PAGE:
In the figure below, the main joins its child thread going to sleep until the child thread terminates.

Upon termination by a pthread_exit a thread terminates going back to sleep, and waking up all the threads waiting for this particular thread to terminate.
In the figure below the child thread terminates putting its own cpu back to sleep, and waking up the joining main thread.

Upon a pthread_mutex_lock, if the shared lock is unlocked, it atomically become locked, and the execution on the locking thread can carry on.
In the figure below, the main thread is requiring an available lock.

A pthread_mutex_lock, could also try to get a not avaialable lock. In such a case, the execution on the thread that required the lock does not carry on, meaning that the processor simulating this thread will redo this pthread_mutex_lock in the next cycles, until it can obtain such a lock.
In the figure below the child thread is trying to acquire a lock which is owned by the main thread%. As it is not able to get this lock the child process is stuck to the instruction asking for the lock.

A lock is released by a pthread_mutex_unlock. When a lock is released, all the threads that are waiting for this lock, looping on the pthread_mutex_lock will have an oportunity to acquire the lock.
In the figure below, the main thread is releasing a lock which is needed by the child thread. After the relase, the child thread obtain the lock.

Compiling pthread benchmarks for the Simulator

The Cross Compilers page of the Tools section describes how to build a PowerPC 405 cross compiler. Such a compiler can be used to build binaries that are using the Posix Threads.

As the simulator won’t handle the pthread as the real operating system would do, associating one running thread to one active processor, the benchmark should not be linked at compilation time with the posix thread library, but with a dedicated library defining the same function prototypes, and allowing the simulator to handle the pthread calls.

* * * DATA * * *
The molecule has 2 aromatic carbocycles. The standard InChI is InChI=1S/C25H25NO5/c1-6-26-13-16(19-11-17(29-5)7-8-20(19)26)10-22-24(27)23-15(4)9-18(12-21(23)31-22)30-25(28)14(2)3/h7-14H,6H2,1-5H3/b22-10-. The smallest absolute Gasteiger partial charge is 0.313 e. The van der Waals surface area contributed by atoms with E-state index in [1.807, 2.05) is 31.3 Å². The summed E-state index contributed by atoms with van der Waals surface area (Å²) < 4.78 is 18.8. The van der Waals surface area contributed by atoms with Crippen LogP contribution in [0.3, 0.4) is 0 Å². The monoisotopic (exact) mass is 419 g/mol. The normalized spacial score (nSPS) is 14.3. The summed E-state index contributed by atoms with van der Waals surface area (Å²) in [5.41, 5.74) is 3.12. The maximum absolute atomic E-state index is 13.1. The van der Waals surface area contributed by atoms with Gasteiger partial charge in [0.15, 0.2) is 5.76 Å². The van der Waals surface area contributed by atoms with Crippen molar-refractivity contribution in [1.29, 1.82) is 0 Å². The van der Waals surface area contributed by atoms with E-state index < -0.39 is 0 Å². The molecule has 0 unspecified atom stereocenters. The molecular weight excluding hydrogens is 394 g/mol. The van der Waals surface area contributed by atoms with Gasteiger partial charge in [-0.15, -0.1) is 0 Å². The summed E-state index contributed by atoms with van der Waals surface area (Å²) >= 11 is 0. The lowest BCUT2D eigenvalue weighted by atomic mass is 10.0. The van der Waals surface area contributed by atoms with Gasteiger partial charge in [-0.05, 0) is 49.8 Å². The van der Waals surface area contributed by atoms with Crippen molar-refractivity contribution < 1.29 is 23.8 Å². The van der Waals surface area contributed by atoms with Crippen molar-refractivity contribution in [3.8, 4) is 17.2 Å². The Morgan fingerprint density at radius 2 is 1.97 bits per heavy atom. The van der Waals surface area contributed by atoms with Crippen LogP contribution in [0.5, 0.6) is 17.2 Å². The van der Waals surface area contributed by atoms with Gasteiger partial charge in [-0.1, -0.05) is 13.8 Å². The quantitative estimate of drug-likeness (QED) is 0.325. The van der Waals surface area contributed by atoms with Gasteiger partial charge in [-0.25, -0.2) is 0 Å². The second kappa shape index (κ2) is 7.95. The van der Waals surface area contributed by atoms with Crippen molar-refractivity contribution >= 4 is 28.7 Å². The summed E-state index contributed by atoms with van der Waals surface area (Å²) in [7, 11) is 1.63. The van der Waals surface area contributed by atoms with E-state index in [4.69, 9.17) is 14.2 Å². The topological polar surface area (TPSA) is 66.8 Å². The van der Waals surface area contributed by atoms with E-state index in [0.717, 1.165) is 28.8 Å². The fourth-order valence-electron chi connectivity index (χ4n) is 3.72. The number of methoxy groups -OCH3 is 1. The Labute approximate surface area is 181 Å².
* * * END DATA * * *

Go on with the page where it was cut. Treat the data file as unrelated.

The following example details the changes required at the source code level:

The initial main.cpp file:

#include <pthread.h>  

void *child(void *arg)
{ ... child thread code ...
 pthread_exit(NULL);
}

int main(int argc, char **argv)
{ ... initialization ...
 pthread_create(&t,NULL,compute,NULL);
 ... some other computation ...
 pthread_join(t,NULL);
 pthread_exit(NULL);
 return 0;
}

Compiled with the following command line:

g++ -o main main.cpp -lpthread

Should be replaced by the following source code:

#include <unisim/simulated_pthread.h>  

void *child(void *arg)
{ ... child thread code ...
 pthread_exit(NULL);
}

int main(int argc, char **argv)
{ ... initialization ...
 pthread_create(&t,NULL,compute,NULL);
 ... some other computation ...
 pthread_join(t,NULL);
 pthread_exit(NULL);
 return 0;
}

And compiled with the following command line:

g++ -o main -I/where/unisim/is/installed/include main.cpp

As you can see the changes only consist of:

  • replacing the pthread #include by a dedicated one
  • remove the linking to the pthread library
  • add the path to where the #include could be found.

The new include path can be automatically probed using unisim_compiler -i as shown below:

g++ -o main -I`unisim_compiler -i` main.cpp

Modules composing the simulator

Services used by the simulator

  • elf32-loader
  • linuxos
  • gdb-server debugger
  • inline debugger
 
simulators/cycle/ppc-pthread.txt · Last modified: 2007/08/28 18:34 by girbal     Back to top